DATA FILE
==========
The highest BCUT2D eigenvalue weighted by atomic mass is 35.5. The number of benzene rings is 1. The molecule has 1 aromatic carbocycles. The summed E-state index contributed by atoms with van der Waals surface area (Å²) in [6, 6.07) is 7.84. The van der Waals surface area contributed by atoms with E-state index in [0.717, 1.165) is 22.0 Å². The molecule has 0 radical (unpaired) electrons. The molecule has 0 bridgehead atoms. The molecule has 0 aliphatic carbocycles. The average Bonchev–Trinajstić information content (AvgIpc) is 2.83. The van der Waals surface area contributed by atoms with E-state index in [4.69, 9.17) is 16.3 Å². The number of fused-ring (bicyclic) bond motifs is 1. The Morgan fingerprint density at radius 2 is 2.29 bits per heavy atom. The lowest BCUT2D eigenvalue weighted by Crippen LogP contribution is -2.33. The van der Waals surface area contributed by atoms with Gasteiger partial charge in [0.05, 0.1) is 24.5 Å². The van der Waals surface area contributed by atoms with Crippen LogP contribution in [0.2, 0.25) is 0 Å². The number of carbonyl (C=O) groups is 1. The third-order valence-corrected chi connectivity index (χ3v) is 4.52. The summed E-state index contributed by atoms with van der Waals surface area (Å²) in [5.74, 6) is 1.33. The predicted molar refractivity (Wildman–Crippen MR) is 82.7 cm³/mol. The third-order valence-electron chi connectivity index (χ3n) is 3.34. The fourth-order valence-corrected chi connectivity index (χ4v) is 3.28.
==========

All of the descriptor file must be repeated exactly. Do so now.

The highest BCUT2D eigenvalue weighted by atomic mass is 35.5. The number of benzene rings is 1. The molecule has 1 aromatic carbocycles. The summed E-state index contributed by atoms with van der Waals surface area (Å²) in [6, 6.07) is 7.84. The van der Waals surface area contributed by atoms with E-state index in [0.717, 1.165) is 22.0 Å². The molecule has 0 radical (unpaired) electrons. The molecule has 0 bridgehead atoms. The molecule has 0 aliphatic carbocycles. The average Bonchev–Trinajstić information content (AvgIpc) is 2.83. The van der Waals surface area contributed by atoms with E-state index in [4.69, 9.17) is 16.3 Å². The number of fused-ring (bicyclic) bond motifs is 1. The Morgan fingerprint density at radius 2 is 2.29 bits per heavy atom. The lowest BCUT2D eigenvalue weighted by Crippen LogP contribution is -2.33. The van der Waals surface area contributed by atoms with Gasteiger partial charge in [0.05, 0.1) is 24.5 Å². The van der Waals surface area contributed by atoms with Crippen LogP contribution in [0.2, 0.25) is 0 Å². The number of carbonyl (C=O) groups is 1. The third-order valence-corrected chi connectivity index (χ3v) is 4.52. The summed E-state index contributed by atoms with van der Waals surface area (Å²) in [5.74, 6) is 1.33. The predicted molar refractivity (Wildman–Crippen MR) is 82.7 cm³/mol. The third-order valence-electron chi connectivity index (χ3n) is 3.34. The fourth-order valence-corrected chi connectivity index (χ4v) is 3.28.